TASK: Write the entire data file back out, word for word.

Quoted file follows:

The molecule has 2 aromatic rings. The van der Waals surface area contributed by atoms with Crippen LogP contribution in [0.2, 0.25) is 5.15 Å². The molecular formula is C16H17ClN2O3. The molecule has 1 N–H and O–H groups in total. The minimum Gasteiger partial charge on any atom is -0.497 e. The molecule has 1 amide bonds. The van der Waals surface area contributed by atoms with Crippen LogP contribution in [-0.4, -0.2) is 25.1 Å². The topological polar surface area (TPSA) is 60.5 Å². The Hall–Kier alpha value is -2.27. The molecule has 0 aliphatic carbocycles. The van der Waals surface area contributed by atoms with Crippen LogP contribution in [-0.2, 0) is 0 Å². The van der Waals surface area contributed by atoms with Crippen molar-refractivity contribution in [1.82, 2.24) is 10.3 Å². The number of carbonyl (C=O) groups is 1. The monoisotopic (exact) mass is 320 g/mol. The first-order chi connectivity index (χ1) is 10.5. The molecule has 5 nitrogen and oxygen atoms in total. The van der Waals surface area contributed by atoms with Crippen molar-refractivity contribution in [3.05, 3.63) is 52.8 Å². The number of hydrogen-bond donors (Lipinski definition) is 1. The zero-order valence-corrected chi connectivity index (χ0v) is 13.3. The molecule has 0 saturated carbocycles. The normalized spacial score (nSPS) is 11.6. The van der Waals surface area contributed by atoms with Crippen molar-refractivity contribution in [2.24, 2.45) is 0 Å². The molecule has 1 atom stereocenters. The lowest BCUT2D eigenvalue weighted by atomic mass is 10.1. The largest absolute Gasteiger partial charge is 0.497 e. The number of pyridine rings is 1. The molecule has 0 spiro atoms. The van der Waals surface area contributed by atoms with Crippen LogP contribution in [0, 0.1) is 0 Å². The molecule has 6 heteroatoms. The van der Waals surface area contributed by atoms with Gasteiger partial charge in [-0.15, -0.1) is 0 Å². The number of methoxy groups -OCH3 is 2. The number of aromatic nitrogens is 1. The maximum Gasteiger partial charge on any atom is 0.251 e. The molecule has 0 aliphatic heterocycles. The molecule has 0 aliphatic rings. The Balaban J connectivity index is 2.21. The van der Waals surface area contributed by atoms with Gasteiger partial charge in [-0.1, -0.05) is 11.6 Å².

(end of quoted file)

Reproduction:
The molecule has 2 aromatic rings. The van der Waals surface area contributed by atoms with Crippen LogP contribution in [0.2, 0.25) is 5.15 Å². The molecular formula is C16H17ClN2O3. The molecule has 1 N–H and O–H groups in total. The minimum Gasteiger partial charge on any atom is -0.497 e. The molecule has 1 amide bonds. The van der Waals surface area contributed by atoms with Crippen LogP contribution in [-0.4, -0.2) is 25.1 Å². The topological polar surface area (TPSA) is 60.5 Å². The Hall–Kier alpha value is -2.27. The molecule has 0 aliphatic carbocycles. The van der Waals surface area contributed by atoms with Crippen LogP contribution in [-0.2, 0) is 0 Å². The van der Waals surface area contributed by atoms with Crippen molar-refractivity contribution in [1.82, 2.24) is 10.3 Å². The number of carbonyl (C=O) groups is 1. The monoisotopic (exact) mass is 320 g/mol. The first-order chi connectivity index (χ1) is 10.5. The molecule has 5 nitrogen and oxygen atoms in total. The van der Waals surface area contributed by atoms with Crippen molar-refractivity contribution in [3.05, 3.63) is 52.8 Å². The number of hydrogen-bond donors (Lipinski definition) is 1. The zero-order valence-corrected chi connectivity index (χ0v) is 13.3. The molecule has 0 saturated carbocycles. The normalized spacial score (nSPS) is 11.6. The van der Waals surface area contributed by atoms with Crippen molar-refractivity contribution in [2.24, 2.45) is 0 Å². The molecule has 1 atom stereocenters. The lowest BCUT2D eigenvalue weighted by atomic mass is 10.1. The largest absolute Gasteiger partial charge is 0.497 e. The number of pyridine rings is 1. The molecule has 0 spiro atoms. The van der Waals surface area contributed by atoms with Crippen LogP contribution in [0, 0.1) is 0 Å². The molecule has 6 heteroatoms. The van der Waals surface area contributed by atoms with Gasteiger partial charge in [-0.15, -0.1) is 0 Å². The number of methoxy groups -OCH3 is 2. The number of aromatic nitrogens is 1. The maximum Gasteiger partial charge on any atom is 0.251 e. The molecule has 0 aliphatic heterocycles. The molecule has 0 aliphatic rings. The Balaban J connectivity index is 2.21. The van der Waals surface area contributed by atoms with Gasteiger partial charge in [-0.1, -0.05) is 11.6 Å².